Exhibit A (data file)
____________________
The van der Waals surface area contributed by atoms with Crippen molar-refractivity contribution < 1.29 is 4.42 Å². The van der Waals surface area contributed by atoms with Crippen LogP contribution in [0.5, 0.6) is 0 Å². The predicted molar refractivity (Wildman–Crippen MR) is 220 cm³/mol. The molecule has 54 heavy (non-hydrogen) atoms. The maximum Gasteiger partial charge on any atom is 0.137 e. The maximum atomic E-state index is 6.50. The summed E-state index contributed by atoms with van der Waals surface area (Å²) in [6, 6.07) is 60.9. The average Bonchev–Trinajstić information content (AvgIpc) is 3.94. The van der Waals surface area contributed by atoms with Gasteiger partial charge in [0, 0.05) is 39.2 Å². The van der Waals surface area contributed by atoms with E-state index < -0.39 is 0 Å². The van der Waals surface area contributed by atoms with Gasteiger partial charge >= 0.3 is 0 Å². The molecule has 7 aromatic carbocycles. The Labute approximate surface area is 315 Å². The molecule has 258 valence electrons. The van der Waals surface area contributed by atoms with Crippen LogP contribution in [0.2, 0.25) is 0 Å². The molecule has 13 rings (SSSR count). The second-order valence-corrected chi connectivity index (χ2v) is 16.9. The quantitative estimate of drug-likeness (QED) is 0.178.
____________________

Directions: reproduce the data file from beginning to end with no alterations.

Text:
The van der Waals surface area contributed by atoms with Crippen molar-refractivity contribution < 1.29 is 4.42 Å². The van der Waals surface area contributed by atoms with Crippen LogP contribution in [0.5, 0.6) is 0 Å². The predicted molar refractivity (Wildman–Crippen MR) is 220 cm³/mol. The molecule has 54 heavy (non-hydrogen) atoms. The maximum Gasteiger partial charge on any atom is 0.137 e. The maximum atomic E-state index is 6.50. The summed E-state index contributed by atoms with van der Waals surface area (Å²) in [6, 6.07) is 60.9. The average Bonchev–Trinajstić information content (AvgIpc) is 3.94. The van der Waals surface area contributed by atoms with Gasteiger partial charge in [0, 0.05) is 39.2 Å². The van der Waals surface area contributed by atoms with E-state index < -0.39 is 0 Å². The van der Waals surface area contributed by atoms with Gasteiger partial charge >= 0.3 is 0 Å². The molecule has 7 aromatic carbocycles. The Labute approximate surface area is 315 Å². The molecule has 258 valence electrons. The van der Waals surface area contributed by atoms with Crippen LogP contribution in [0.2, 0.25) is 0 Å². The molecule has 13 rings (SSSR count). The second-order valence-corrected chi connectivity index (χ2v) is 16.9. The quantitative estimate of drug-likeness (QED) is 0.178.